"The Chronicles of Narnia" is one of the best-known fantasy series of the 2000s and should arouse a lot of nostalgia in many film fans. The triology is based on the seven-part book series of the same name by C.S. Lewis and caused a real hype when the first film was released in 2005.
But even though further films were being discussed for the "Narnia" franchise, the fantasy series ended in 2010 with the third and, for the time being, last part. Now "The Chronicles of Narnia" fans can look forward to new adventure material. Because soon there will be new parts of the successful saga.
Already in 2018, the streaming giant "Netflix" secured the film rights to "Narnia". A good five years later, it is clear how the magical world will continue from now on: The provider is said to have commissioned two more "Narnia" parts. And for these, Greta Gerwig, who is already responsible for hits like "Little Women" and the soon-to-be-released "Barbie" film, is said to be responsible for the screenplay and direction, as "The New Yorker" reports.
Promising news for fans of the saga. Although the previous three parts "The King of Narnia", "Prince Caspian of Narnia" and "The Voyage of the Dawn Treader" have brought in around 1.6 billion US dollars, they have often been criticized for their productions.
In particular, the influence of Lewis' Christian beliefs on the Narnia stories was considered problematic. The author was born in Belfast in 1898 and is one of the most influential Christian apologists of modern times. And the Irishman has also expressed his views in his works. While some appreciated the messages in "Narnia", others were critical of the problematic portrayals of women.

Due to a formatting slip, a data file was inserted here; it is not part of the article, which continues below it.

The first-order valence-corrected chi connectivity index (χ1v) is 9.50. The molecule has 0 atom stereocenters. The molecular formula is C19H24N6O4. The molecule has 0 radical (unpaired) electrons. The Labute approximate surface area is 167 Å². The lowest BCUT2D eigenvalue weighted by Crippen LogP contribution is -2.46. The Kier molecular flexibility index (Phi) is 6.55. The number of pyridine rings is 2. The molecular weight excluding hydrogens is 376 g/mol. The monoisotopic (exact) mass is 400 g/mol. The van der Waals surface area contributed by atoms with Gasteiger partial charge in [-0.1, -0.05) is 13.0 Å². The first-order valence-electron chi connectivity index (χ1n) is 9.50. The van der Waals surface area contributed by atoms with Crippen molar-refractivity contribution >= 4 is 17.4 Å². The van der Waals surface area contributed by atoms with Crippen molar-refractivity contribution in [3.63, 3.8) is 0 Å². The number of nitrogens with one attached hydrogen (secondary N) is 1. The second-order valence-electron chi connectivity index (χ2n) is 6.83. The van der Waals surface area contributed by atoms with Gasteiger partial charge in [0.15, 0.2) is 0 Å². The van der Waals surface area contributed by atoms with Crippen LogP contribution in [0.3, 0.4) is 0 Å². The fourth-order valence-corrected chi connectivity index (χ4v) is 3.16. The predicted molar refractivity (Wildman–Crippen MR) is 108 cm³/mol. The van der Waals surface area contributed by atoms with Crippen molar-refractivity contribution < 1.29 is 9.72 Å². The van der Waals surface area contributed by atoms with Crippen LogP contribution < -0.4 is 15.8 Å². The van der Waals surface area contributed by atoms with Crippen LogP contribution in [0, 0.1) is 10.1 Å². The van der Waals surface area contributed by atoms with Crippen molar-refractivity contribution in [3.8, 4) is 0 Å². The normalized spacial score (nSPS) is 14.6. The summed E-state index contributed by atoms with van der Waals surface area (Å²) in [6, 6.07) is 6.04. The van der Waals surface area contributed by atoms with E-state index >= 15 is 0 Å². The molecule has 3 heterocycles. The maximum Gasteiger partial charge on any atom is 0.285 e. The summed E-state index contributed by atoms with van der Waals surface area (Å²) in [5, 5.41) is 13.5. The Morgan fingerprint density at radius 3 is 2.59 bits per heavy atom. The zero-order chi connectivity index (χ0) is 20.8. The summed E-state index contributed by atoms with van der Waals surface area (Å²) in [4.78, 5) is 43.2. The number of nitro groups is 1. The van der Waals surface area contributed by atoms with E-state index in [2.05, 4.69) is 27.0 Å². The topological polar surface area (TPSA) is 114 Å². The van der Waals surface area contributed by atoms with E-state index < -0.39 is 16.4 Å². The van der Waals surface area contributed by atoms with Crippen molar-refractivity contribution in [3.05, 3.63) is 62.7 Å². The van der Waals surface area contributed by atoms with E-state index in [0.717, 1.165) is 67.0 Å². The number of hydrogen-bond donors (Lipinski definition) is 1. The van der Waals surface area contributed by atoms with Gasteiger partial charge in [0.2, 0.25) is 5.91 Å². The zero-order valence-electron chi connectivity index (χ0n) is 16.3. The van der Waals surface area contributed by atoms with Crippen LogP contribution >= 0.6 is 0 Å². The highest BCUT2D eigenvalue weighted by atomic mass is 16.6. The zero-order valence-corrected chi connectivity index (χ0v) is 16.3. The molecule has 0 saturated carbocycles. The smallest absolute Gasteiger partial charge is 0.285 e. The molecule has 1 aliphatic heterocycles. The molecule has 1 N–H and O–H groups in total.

Aslan, the king of Narnia in the form of a lion, is interpreted as Christ, with his sacrificial death reminiscent of the crucifixion and resurrection of Jesus. The children, on the other hand, who go on adventurous journeys to save the kingdom, are seen as Aslan's disciples and the devil himself is said to have an appearance in the form of the witch Jadis as a temptress, who is referred to as a sin because she is tender and beautiful as well be cold and cruel.
We won't find out how much of the interpretations are so soon. It is clear, however, that the values conveyed at the time - the "Narnia" saga dates back to 1939 and 1954 - are no longer up to date. Director Gerwig should now ensure that the presentation of this will change in the coming parts. And she might be the right person for it, because the self-confessed feminist is known for her stirring films full of feminist messages.
An exact release date is not yet known. However, it will take a while before parts four and five are available to stream on Netflix, as there is no script, cast or schedule. But as the saying goes: anticipation is certainly the greatest joy.
Source: "The New Yorker", "rpp-catholic"